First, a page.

Woody Guthrie could say it better, but it's happening from Sea to Shining Sea.
As homeowners from the California to the Gulf Coast to Long Island, N.Y., know, insurance premiums are on the rise or in many cases, completely unavailable as insurers get increasingly cagey about offering policies on homes that could be hit by a hurricane, wildfire, major flooding or other catastrophic natural disaster. (Including several on the global warming hot list; that is, those natural disasters that get nastier as the world gets hotter.)
Already the major insurers of private insurers those businesses that buy up insurance policies in bulk to keep insurance agencies from shouldering too much risk have warned that global warming has to be taken into account when funding policies. Now, Congress is looking to get in the game, in part to fill the gap left by private insurers.
The House has passed a law, and debate is alive in the Senate, that would allow states to band together to create catastrophe funds. The idea is that spreading the risk among several states that face similar concerns over the same natural disasters will limit the damages to any one state hit hard at any one time. If the cost of rebuilding exhausts that coffer, the federal government would offer low-interest loans.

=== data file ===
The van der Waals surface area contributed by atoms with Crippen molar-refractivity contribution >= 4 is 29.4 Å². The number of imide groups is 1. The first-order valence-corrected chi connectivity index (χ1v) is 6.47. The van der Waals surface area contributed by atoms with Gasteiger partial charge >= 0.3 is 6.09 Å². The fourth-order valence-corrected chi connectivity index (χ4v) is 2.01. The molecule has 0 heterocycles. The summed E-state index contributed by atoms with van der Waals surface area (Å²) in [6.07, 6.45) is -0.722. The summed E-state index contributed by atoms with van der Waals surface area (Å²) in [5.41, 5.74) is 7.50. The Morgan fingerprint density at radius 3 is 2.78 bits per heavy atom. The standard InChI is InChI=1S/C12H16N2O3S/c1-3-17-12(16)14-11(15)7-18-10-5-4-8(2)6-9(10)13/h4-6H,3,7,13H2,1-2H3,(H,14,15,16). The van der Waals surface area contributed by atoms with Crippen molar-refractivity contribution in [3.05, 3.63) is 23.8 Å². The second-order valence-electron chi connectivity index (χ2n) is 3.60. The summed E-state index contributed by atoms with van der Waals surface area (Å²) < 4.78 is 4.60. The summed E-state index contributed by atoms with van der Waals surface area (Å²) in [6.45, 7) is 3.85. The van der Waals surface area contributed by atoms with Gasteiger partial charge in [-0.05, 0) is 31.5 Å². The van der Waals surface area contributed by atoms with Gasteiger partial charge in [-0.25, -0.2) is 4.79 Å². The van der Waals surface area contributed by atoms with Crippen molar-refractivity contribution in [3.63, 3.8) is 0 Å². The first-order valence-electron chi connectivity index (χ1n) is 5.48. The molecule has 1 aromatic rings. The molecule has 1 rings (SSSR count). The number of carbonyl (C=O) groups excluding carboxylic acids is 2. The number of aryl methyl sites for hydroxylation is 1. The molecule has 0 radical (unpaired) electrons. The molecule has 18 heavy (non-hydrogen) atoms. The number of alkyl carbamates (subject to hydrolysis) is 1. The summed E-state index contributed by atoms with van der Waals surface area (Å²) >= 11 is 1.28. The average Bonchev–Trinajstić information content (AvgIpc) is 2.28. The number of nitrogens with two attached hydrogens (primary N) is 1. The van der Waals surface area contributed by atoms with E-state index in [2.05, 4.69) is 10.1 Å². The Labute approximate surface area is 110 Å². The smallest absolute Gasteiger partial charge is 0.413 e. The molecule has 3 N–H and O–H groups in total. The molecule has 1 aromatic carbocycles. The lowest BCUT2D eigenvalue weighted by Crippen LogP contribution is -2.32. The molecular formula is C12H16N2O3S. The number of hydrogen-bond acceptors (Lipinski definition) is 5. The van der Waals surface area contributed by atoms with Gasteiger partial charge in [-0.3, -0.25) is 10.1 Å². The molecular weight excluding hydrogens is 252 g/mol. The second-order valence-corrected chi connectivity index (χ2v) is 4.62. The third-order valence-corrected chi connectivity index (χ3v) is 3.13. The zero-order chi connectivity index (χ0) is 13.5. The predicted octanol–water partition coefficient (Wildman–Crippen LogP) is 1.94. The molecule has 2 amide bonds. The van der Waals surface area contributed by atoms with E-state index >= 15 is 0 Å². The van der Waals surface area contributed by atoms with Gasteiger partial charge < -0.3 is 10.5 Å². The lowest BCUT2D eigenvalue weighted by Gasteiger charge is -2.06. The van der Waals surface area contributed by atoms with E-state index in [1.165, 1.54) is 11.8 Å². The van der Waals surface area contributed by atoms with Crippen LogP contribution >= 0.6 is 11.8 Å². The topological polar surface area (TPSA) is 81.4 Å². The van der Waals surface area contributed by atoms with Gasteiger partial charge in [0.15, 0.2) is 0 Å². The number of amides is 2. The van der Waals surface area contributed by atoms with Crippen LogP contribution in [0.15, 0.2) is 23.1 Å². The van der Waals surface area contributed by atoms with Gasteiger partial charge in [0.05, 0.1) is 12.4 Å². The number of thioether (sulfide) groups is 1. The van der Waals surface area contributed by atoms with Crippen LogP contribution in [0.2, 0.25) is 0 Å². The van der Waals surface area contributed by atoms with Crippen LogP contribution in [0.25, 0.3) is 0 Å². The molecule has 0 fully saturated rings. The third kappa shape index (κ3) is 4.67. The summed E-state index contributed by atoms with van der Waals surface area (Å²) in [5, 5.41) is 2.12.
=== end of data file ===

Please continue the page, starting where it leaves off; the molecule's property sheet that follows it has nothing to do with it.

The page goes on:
Whether or not this is the right strategy President Bush has threatened a veto it's good that the country gets serious about thinking about the homes in harm's way. For years, hurricane experts have warned that the greatest threat to life and property is not from global warming, but the lemming-like march to the sea that has seen so many millions of homes built in harm's way.
A strategy that not only gives a measure of protection to those communities that have already been built, but also recognizes the risk of future building, would be the wisest course of action. It was the Dust Bowl that gave Guthrie his start in the truth-singing business. With more natural disasters on the docket, America's looking for a good troubadour.
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